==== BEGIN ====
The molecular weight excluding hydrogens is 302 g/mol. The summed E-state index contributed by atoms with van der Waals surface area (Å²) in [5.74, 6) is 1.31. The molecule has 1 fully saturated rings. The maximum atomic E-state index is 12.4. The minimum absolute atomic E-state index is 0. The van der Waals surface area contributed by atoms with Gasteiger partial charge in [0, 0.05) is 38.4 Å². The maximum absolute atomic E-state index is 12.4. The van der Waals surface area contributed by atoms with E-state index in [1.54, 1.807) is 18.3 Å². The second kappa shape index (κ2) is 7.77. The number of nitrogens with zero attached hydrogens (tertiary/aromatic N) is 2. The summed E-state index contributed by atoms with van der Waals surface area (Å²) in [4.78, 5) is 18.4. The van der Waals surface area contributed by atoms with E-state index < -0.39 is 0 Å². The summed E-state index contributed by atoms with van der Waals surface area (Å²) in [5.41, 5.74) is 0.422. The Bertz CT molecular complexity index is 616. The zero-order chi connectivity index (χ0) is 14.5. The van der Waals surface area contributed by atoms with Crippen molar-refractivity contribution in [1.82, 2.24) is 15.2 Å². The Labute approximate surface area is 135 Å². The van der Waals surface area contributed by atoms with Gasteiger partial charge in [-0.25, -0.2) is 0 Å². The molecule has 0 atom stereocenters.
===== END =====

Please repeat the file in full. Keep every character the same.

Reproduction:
The molecular weight excluding hydrogens is 302 g/mol. The summed E-state index contributed by atoms with van der Waals surface area (Å²) in [5.74, 6) is 1.31. The molecule has 1 fully saturated rings. The maximum atomic E-state index is 12.4. The minimum absolute atomic E-state index is 0. The van der Waals surface area contributed by atoms with Gasteiger partial charge in [0, 0.05) is 38.4 Å². The maximum absolute atomic E-state index is 12.4. The van der Waals surface area contributed by atoms with E-state index in [1.54, 1.807) is 18.3 Å². The second kappa shape index (κ2) is 7.77. The number of nitrogens with zero attached hydrogens (tertiary/aromatic N) is 2. The summed E-state index contributed by atoms with van der Waals surface area (Å²) in [4.78, 5) is 18.4. The van der Waals surface area contributed by atoms with E-state index < -0.39 is 0 Å². The summed E-state index contributed by atoms with van der Waals surface area (Å²) in [5.41, 5.74) is 0.422. The Bertz CT molecular complexity index is 616. The zero-order chi connectivity index (χ0) is 14.5. The van der Waals surface area contributed by atoms with Crippen molar-refractivity contribution in [1.82, 2.24) is 15.2 Å². The Labute approximate surface area is 135 Å². The van der Waals surface area contributed by atoms with Gasteiger partial charge in [-0.25, -0.2) is 0 Å². The molecule has 0 atom stereocenters.